Selling a business with an outstanding PPP loan adds a level of complexity to the closing process. On October 2, 2020, the SBA released a procedural notice defining the required steps. Below is a summary of the SBA notice regarding the sale of a business with a PPP loan.
Both, potential Buyers and Sellers should review the attached notice and contact us to understand the latest in this quickly evolving process.
First, here is what the SBA defines as a “Change of Ownership”: “…(1) at least 20 percent of the common stock or other ownership interest of a PPP borrower (including a publicly traded entity) is sold or otherwise transferred, whether in one or more transactions, including to an affiliate or an existing owner of the entity, (2) the PPP borrower sells or otherwise transfers at least 50 percent of its assets (measured by fair market value), whether in one or more transactions, or (3) a PPP borrower is merged with or into another entity.
If your sale falls into the above category, the SBA further defines your transaction as one of the two:
1. The PPP Note is fully satisfied. or
2. The PPP Note is not fully satisfied.
Let’s go over “1. The PPP Note is fully satisfied.” – This means there are no restrictions on the sale of your business because you either paid off the loan or the SBA has “forgiven” the loan and has paid the PPP lender directly for the outstanding loan amount. As of this writing, the SBA is developing portals to submit loan forgiveness, so it is highly unlikely that many transactions will fall into this category.
Now, let’s discuss ” 2.The PPP Note is not fully satisfied.” – If this statement is true, there are basically two options. Let’s call them the “Faster Way” and the “Slower Way“.
Faster Way – Defined as “faster” only because it’s faster than the other way. Actually time to completion depends heavily on the responsiveness of the PPP Lender. In a nutshell – Apply for forgiveness by submitting the necessary paperwork to the PPP Lender and have them open an interest bearing escrow account in the amount of the PPP loan. The change of ownership can complete without the SBAs pre-approval. The seller can fund that interest bearing escrow account directly or have it funded through the proceeds from the sale. Either way, those funds will not be released until the SBA has either forgiven the loan and paid the PPP lender, or has ruled to not forgive the loan and the funds are released to the PPP Lender as loan repayment. If the PPP Lender is capable and willing to open the interest bearing escrow account, and the seller is willing to fund that escrow account until SBA provides a decision, the sale of the business can complete within the normal escrow cycle with no delays.
Slower Way – If the “Faster Way” cannot be applied for any reason, the seller must apply for forgiveness through the PPP lender by submitting the necessary paperwork. The PPP Lender will then submit the required documents to the SBA for review. The change of ownership cannot be completed until SBA has completed their full review and has provided a “determination”. The loan must either be forgiven or paid off prior to the change of ownership. As of this writing, the SBA states they will provide a determination within 60 days. This way should be avoided if at all possible. As I’m sure we’ve all heard, and some of us know, time kills deals.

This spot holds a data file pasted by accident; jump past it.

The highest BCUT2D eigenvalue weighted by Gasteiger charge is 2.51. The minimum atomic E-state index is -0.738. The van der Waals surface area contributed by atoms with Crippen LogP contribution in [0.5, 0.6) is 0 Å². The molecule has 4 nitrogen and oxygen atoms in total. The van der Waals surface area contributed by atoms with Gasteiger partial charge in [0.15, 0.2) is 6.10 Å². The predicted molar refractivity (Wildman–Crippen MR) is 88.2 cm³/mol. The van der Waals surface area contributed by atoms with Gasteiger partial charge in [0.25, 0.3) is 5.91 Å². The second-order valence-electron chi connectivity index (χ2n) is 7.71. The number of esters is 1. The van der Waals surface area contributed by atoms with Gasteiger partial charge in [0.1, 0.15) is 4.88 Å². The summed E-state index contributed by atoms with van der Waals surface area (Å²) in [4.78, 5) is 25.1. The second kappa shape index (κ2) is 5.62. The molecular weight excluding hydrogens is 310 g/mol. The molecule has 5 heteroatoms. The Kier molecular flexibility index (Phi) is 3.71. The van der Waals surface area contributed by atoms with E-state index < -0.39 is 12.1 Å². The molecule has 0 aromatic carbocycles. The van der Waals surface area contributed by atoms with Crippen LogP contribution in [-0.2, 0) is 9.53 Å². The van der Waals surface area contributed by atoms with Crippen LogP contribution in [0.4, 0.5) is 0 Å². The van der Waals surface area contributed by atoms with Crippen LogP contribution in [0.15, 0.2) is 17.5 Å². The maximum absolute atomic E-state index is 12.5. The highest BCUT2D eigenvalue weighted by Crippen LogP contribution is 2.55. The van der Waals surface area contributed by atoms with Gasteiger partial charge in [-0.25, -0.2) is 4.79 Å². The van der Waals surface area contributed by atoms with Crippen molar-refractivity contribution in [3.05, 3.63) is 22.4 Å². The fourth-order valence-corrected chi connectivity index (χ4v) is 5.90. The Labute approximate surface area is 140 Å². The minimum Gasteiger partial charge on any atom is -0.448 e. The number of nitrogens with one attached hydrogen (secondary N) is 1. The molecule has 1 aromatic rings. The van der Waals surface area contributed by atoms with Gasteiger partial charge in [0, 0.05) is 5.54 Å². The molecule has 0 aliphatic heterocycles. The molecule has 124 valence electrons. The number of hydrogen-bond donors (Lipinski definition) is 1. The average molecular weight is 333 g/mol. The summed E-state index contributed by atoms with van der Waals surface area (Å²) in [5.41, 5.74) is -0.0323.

To protect against the uncertainty and risks of PPP forgiveness, purchasers should require additional diligence, and both parties may seek special representations, and/or indemnity provisions from the other. Mutual consideration should be given to deeming the PPP loan like any other indebtedness that is to be repaid in full at closing, but in that scenario, the seller’s relinquishment of forgiveness value may also influence the purchase price. In any event, buyers and sellers will both need to carefully consider the allocation of PPP loan benefits and risks, and the process of future loan forgiveness. In turn, such consideration will influence the negotiation and drafting of M&A transaction documents. Deal components that should be considered in light of PPP include:
Purchase Price Adjustment; Escrow. A purchaser may consider negotiating for an adjustment to the purchase price for any loan amount not forgiven, including interest. The PPP loan may need to be a separate component for adjustment taking into account the potential prolonged period that may be required to determine whether the PPP loan will be forgiven, and if so, in what amount. Purchasers might also request a separate escrow in the amount of the PPP loan principal and interest, to be released upon forgiveness.
Indemnification. If an adjustment for any unforgiven PPP loan amount is not included in the purchase price adjustment section, purchasers might seek seller’s indemnity to that effect. Even if the parties agree to an adjustment to the purchase price in respect of the loan amount, purchasers might seek a specific indemnity in respect of costs and expenses of an audit and/or litigation, and any criminal and/or civil liabilities and penalties, especially if such liabilities arise from seller’s earlier certifications and use of loan proceeds.
Whether you are planning to Buy or Sell your business, having a PPP loan ads another layer of difficulty to a multifaceted process. You should discuss with an experienced Business Broker. The Business Brokers at 1-800-Biz-Brokers have been helping entrepreneurs buy and sell their businesses since 2006.
You can download the SBA Procedural Notice here: PPP Loans and Changes of Ownership